Some of this “skipping” could be done not to face any pain that may have ensued during the relationship, an avoidance of anger or trauma (which isn’t always a bad thing).  But it also enables the ease of “moving on” without reflection or thinking.  These patterns of behavior are also coming out in relationships we do not discard, like our family relationships.  Instances I think of are families that can be in the same house together and not speak to each other for an entire day, families that do not eat together, and families who may speak briefly on the phone with each other but do not go out of their way to physically see one another and be together.  This is especially true in North American culture, and not all cultures have this mode of distancing in them, although I do believe with the advent of technology change has occurred to all to some degree.

In my own personal form of art making that I have enjoyed of late, Encaustic Painting, involves the use of bee’s wax, Damar varnish and colored IMG_0938pigment to make a wax based paint that is put on in layers.  Items can be embedded in the wax like drawings, objects, different forms of papers and more.  But you do not only add layers, you also take them off by scraping and burning off wax using tools and fire.  The beauty can be found in what is underneath the latest layer and you are “building up an archeology” in your own art work by putting a “history” into the work by adding the foundational early layers of wax in various colors and materials first and then adding final layers which you may leave “as is” or expose through digging or scratching through the wax based paint.  The wax lays in layers, much like the rock layers in the picture to your left, where a crack developed and which were exposed through a centuries ago earthquake.  Look at the beauty that the “shake up” of the earth revealed!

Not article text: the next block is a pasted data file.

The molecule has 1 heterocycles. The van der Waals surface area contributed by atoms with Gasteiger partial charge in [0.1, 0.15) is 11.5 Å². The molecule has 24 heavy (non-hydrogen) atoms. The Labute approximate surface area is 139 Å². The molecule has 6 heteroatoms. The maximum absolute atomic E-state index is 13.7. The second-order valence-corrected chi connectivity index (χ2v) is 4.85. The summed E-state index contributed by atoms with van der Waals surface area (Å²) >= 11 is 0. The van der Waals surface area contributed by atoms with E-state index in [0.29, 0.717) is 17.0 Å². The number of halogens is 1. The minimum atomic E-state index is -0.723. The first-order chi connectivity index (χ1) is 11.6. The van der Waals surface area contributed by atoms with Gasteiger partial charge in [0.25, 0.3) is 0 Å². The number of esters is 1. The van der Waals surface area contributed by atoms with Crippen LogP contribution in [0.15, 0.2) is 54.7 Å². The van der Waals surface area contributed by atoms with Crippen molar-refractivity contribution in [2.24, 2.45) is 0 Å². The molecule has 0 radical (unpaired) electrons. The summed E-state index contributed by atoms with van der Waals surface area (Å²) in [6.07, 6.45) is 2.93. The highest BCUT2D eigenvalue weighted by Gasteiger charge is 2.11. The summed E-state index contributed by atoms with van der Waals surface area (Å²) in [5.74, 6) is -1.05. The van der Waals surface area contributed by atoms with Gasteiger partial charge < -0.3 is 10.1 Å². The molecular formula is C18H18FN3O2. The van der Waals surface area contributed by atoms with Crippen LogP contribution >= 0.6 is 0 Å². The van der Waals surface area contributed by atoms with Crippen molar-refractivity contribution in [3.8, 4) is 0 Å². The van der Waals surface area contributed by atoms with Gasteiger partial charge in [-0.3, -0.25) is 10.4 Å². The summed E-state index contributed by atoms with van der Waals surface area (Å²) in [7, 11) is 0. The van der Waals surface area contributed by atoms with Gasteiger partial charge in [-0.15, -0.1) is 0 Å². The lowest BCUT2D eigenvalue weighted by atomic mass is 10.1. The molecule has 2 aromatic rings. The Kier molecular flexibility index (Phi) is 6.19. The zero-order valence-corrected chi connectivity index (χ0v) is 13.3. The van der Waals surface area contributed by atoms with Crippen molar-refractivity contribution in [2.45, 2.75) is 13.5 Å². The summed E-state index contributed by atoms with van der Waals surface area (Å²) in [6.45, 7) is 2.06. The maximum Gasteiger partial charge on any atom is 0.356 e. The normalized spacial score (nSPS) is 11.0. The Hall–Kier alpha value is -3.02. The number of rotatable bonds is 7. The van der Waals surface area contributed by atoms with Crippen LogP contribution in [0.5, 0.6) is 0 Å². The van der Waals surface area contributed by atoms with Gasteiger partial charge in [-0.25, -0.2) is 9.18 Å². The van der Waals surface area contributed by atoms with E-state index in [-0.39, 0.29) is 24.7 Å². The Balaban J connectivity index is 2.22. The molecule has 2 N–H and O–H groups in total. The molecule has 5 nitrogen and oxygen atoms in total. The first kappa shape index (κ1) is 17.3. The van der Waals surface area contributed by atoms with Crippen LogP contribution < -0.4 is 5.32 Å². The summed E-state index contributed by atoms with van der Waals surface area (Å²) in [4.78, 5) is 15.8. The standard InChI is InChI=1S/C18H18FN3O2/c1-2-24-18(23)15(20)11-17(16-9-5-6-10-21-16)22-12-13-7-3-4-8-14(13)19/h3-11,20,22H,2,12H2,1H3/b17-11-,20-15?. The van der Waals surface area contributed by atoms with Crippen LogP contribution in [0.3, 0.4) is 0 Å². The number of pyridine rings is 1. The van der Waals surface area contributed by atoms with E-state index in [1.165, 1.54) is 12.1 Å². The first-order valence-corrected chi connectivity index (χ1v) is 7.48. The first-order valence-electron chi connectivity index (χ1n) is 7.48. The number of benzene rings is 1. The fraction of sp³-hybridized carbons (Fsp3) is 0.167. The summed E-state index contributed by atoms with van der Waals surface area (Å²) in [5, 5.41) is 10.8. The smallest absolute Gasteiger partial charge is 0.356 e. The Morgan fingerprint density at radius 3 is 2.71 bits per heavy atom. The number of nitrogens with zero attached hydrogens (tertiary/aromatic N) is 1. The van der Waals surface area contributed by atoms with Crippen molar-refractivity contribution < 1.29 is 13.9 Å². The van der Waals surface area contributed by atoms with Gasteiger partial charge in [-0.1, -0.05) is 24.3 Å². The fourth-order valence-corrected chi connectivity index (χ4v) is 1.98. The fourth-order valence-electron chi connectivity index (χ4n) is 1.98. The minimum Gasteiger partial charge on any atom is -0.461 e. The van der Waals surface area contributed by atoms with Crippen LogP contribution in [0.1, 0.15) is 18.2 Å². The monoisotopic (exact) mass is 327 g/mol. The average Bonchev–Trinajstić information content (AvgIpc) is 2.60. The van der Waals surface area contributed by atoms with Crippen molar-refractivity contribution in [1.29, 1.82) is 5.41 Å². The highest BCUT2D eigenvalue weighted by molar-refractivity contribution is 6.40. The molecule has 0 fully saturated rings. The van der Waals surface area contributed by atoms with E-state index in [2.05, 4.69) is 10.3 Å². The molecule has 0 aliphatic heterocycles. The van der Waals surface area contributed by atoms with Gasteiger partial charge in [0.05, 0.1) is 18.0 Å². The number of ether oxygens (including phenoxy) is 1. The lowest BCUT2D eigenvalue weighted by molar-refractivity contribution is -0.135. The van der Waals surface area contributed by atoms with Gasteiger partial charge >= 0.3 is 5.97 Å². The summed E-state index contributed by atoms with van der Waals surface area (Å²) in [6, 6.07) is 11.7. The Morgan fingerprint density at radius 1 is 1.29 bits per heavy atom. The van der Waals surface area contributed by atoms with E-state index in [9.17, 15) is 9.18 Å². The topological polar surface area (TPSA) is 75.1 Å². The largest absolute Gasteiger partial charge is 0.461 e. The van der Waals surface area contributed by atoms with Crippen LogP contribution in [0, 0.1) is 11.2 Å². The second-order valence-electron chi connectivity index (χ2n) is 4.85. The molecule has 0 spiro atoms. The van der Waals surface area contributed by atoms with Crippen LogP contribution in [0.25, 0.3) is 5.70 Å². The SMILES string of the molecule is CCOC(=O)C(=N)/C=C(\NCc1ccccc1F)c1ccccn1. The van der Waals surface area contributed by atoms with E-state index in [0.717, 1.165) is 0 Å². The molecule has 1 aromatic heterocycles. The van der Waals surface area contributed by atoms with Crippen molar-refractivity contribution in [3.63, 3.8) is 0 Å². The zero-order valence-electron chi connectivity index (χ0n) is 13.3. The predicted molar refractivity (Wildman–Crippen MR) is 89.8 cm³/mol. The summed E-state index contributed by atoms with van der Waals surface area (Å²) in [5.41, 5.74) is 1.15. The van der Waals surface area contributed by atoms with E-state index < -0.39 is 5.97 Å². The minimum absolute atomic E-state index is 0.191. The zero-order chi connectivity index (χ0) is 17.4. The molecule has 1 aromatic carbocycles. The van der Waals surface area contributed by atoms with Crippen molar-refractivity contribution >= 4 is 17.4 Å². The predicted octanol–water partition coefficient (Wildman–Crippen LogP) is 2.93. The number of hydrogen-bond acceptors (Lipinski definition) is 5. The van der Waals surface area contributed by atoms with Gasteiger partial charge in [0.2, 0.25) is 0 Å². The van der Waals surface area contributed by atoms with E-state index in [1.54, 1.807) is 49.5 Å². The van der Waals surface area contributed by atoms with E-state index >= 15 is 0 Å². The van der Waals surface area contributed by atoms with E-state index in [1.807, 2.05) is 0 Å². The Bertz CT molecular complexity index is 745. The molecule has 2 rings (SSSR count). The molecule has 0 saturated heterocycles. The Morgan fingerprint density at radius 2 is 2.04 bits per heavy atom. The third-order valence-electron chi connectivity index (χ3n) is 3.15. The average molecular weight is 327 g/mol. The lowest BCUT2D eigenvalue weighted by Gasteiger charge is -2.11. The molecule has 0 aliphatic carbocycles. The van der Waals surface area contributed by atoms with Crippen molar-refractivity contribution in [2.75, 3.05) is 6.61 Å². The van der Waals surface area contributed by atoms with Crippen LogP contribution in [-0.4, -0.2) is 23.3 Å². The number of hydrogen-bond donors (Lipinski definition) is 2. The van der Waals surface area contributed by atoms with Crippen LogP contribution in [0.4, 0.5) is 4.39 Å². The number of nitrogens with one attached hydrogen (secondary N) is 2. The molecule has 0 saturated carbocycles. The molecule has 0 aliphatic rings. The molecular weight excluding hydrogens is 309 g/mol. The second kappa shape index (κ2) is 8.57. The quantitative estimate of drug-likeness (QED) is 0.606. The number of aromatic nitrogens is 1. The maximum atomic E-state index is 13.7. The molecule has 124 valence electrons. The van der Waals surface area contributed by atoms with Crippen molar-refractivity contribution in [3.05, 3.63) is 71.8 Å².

Using my encaustic painting as a metaphor, how much more of a stable foundation we could have if we were willing to “burn through” the surface layers of our lives to find the beauty of the earlier, foundational layers that existed before?  This means exploration and getting to know ourselves, and could be the greatest journey we undertake in our entire lives.  It does take courage, as some of us may have undergone trauma, but the end result, validating and empowering, as well as getting to know yourself, is more than worth it.  Even if we cannot face “all of our layers”, if others, for example, have moved on or are no longer with us, we can at least explore these layers of our lives,  validate them, and learn from them.  Building self awareness and self validation can be some of the greatest gifts you can give yourself this holiday season.